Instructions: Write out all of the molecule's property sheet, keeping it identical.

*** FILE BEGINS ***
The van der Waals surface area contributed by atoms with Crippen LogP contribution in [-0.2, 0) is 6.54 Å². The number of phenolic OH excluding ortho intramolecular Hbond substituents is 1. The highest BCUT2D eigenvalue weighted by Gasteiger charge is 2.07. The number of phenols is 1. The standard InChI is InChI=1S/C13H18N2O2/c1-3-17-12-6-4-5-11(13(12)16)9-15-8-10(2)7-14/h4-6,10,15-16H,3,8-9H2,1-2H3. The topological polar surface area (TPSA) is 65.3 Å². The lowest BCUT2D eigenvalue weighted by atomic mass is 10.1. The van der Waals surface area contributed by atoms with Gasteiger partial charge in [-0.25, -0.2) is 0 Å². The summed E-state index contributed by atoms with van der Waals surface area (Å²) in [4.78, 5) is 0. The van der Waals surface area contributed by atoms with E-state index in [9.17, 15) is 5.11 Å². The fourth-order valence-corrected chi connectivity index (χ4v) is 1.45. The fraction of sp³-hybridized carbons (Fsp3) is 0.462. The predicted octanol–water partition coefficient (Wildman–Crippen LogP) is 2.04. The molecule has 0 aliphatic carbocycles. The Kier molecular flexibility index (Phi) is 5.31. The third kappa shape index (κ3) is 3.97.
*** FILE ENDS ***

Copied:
The van der Waals surface area contributed by atoms with Crippen LogP contribution in [-0.2, 0) is 6.54 Å². The number of phenolic OH excluding ortho intramolecular Hbond substituents is 1. The highest BCUT2D eigenvalue weighted by Gasteiger charge is 2.07. The number of phenols is 1. The standard InChI is InChI=1S/C13H18N2O2/c1-3-17-12-6-4-5-11(13(12)16)9-15-8-10(2)7-14/h4-6,10,15-16H,3,8-9H2,1-2H3. The topological polar surface area (TPSA) is 65.3 Å². The lowest BCUT2D eigenvalue weighted by atomic mass is 10.1. The van der Waals surface area contributed by atoms with Gasteiger partial charge in [-0.25, -0.2) is 0 Å². The summed E-state index contributed by atoms with van der Waals surface area (Å²) in [4.78, 5) is 0. The van der Waals surface area contributed by atoms with E-state index in [9.17, 15) is 5.11 Å². The fourth-order valence-corrected chi connectivity index (χ4v) is 1.45. The fraction of sp³-hybridized carbons (Fsp3) is 0.462. The predicted octanol–water partition coefficient (Wildman–Crippen LogP) is 2.04. The molecule has 0 aliphatic carbocycles. The Kier molecular flexibility index (Phi) is 5.31. The third kappa shape index (κ3) is 3.97.